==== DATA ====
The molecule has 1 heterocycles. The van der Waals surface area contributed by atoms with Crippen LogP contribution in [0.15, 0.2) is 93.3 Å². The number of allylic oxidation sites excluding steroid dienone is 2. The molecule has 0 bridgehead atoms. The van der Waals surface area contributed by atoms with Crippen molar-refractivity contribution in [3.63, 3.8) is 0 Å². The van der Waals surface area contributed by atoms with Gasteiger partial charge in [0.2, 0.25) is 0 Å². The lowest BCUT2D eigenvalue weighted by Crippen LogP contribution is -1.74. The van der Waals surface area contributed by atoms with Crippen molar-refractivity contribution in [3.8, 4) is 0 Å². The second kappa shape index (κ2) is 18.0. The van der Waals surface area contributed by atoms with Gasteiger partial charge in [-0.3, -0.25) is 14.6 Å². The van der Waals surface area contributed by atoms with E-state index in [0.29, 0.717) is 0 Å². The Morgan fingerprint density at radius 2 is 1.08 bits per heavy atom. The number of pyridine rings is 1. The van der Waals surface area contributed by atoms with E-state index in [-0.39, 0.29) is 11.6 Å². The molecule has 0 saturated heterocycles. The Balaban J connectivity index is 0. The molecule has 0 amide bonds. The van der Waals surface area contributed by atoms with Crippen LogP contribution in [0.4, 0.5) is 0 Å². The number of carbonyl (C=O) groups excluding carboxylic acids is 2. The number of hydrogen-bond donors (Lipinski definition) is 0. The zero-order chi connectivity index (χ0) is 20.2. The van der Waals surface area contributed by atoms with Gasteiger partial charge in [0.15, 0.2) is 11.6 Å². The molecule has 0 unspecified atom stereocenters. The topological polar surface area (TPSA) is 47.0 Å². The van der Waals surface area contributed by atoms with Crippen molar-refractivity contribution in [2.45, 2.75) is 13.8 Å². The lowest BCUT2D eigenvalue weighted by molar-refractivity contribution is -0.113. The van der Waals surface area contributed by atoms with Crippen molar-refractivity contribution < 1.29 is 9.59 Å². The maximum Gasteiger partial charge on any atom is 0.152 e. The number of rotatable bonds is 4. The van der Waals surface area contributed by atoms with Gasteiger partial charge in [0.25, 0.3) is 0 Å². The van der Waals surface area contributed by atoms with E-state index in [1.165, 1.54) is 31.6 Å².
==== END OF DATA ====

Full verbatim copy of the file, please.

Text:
The molecule has 1 heterocycles. The van der Waals surface area contributed by atoms with Crippen LogP contribution in [0.15, 0.2) is 93.3 Å². The number of allylic oxidation sites excluding steroid dienone is 2. The molecule has 0 bridgehead atoms. The van der Waals surface area contributed by atoms with Crippen molar-refractivity contribution in [3.63, 3.8) is 0 Å². The van der Waals surface area contributed by atoms with Gasteiger partial charge in [0.2, 0.25) is 0 Å². The lowest BCUT2D eigenvalue weighted by Crippen LogP contribution is -1.74. The van der Waals surface area contributed by atoms with Crippen molar-refractivity contribution in [3.8, 4) is 0 Å². The second kappa shape index (κ2) is 18.0. The van der Waals surface area contributed by atoms with Gasteiger partial charge in [-0.3, -0.25) is 14.6 Å². The van der Waals surface area contributed by atoms with E-state index in [0.29, 0.717) is 0 Å². The Morgan fingerprint density at radius 2 is 1.08 bits per heavy atom. The number of pyridine rings is 1. The van der Waals surface area contributed by atoms with E-state index in [-0.39, 0.29) is 11.6 Å². The molecule has 0 saturated heterocycles. The Balaban J connectivity index is 0. The molecule has 0 amide bonds. The van der Waals surface area contributed by atoms with Crippen LogP contribution in [0.4, 0.5) is 0 Å². The number of carbonyl (C=O) groups excluding carboxylic acids is 2. The number of hydrogen-bond donors (Lipinski definition) is 0. The zero-order chi connectivity index (χ0) is 20.2. The van der Waals surface area contributed by atoms with Gasteiger partial charge in [0.15, 0.2) is 11.6 Å². The molecule has 0 unspecified atom stereocenters. The topological polar surface area (TPSA) is 47.0 Å². The van der Waals surface area contributed by atoms with Crippen molar-refractivity contribution in [2.45, 2.75) is 13.8 Å². The lowest BCUT2D eigenvalue weighted by molar-refractivity contribution is -0.113. The van der Waals surface area contributed by atoms with Crippen molar-refractivity contribution < 1.29 is 9.59 Å². The maximum Gasteiger partial charge on any atom is 0.152 e. The number of rotatable bonds is 4. The van der Waals surface area contributed by atoms with Gasteiger partial charge in [0.25, 0.3) is 0 Å². The van der Waals surface area contributed by atoms with E-state index in [1.165, 1.54) is 31.6 Å².